By Augie W. Lindmark, M.D., Micah A. Johnson, and Alec M. Feuerbach
Medscape, March 6, 2020
As Democratic presidential candidates continue to debate health reform, a multi-million dollar advertising campaign aims to sway voters against any expansion of Medicare. Behind that campaign is a coalition of 115 health care industry groups including insurers, hospitals, drug companies – and physicians.
The ads that have run during Democratic debates are paid for by the Partnership for America’s Health Care Future, a group formed in 2018 with a seemingly benign goal: “improve what’s working in health care and fix what’s not.” Leaked documents, however, reveal the Partnership is focused on the more specific goal of blocking Medicare for All, Medicare Buy-In, and public option plans.
The American Medical Association was a notable founding member of the Partnership, and as physicians and medical students, we were troubled that medicine’s largest professional body would join a dark money lobbying group. Others in the profession shared our concern and organized protests at the AMA annual meeting last summer in Chicago. After mounting pressure—and just two months after the summer protests—the AMA did the right thing: it quit the Partnership. Doctors, we hoped, would play an honest and constructive role in the next wave of health reform debates.
Unfortunately, the AMA was not the only physician group in the Partnership. Other members listed on the group’s website include the American College of Radiology, the American Association of Neurological Surgeons, the Congress of Neurological Surgeons, and the Virginia Orthopaedic Society. We believe these organizations should follow the AMA and exit the Partnership—and all doctors’ groups should avoid such deceptive efforts in the future.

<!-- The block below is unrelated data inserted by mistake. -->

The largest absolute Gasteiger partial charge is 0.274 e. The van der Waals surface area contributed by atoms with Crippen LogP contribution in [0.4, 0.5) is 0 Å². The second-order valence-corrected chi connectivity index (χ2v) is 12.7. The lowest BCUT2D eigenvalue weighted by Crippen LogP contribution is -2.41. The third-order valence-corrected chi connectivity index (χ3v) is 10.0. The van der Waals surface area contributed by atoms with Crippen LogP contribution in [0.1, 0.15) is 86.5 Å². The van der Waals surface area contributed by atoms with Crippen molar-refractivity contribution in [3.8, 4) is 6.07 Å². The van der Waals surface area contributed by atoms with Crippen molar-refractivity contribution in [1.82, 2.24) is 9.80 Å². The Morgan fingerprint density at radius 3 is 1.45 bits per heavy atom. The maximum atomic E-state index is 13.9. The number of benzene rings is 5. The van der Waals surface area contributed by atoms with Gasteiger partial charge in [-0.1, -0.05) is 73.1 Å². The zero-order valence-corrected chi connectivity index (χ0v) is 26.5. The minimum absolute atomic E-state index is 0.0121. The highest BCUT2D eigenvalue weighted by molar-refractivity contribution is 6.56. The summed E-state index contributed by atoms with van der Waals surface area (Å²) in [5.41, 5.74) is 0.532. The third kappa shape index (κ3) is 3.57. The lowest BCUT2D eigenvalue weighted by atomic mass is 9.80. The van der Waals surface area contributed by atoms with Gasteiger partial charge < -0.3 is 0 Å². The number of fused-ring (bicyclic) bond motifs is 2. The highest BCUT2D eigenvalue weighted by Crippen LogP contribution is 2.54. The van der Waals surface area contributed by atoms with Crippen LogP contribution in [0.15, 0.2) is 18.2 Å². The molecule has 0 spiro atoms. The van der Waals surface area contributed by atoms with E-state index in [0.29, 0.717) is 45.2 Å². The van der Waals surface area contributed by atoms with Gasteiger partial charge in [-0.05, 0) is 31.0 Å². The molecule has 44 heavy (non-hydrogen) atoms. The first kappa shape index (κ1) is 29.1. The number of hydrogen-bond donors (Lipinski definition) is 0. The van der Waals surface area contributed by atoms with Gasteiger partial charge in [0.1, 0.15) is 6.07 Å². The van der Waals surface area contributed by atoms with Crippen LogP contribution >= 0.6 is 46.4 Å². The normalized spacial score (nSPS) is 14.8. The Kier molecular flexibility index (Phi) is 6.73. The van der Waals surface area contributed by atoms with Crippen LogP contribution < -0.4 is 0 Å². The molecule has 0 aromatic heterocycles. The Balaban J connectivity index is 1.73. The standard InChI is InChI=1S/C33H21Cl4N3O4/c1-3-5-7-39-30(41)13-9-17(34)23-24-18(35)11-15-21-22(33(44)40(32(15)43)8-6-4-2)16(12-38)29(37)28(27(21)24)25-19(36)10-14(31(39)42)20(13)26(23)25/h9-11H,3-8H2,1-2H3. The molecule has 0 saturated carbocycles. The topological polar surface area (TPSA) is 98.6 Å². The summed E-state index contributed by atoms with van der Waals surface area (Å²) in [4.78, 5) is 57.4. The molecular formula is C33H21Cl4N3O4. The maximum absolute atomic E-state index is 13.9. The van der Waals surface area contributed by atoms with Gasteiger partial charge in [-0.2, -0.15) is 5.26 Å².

It is inevitable that doctors will hold diverse views about health care reform, but physicians should adhere to professional standards such as disclosing financial conflicts of interest and presenting evidence truthfully. Simply put, we believe the tactics of the Partnership for America’s Health Care Future are incompatible with these standards.
To understand the problem of the Partnership, it helps to examine both their interests and actions. To block Medicare expansion, the group has launched a multi-year strategy (containing at least 17 initiatives) aimed at influencing the national health reform debate, including their deep-pocketed advertising campaign.
One ad aired during the South Carolina Democratic debate showed a mother at her child’s basketball practice warning about “new government-controlled health insurance.” Another ad warns that a “one-size-fits-all” government health insurance program could force 55% of rural hospitals to close.
When the public hears a message denouncing the expansion of public health insurance, they deserve to know that a private insurance trade group sponsors that message. But from Facebook ads to YouTube videos to television ads, the Partnership relies on its nondescript name and does not disclose the identity of its member groups. This provides a convenient avenue for industry groups to simultaneously influence public opinion and obscure their own financial interests.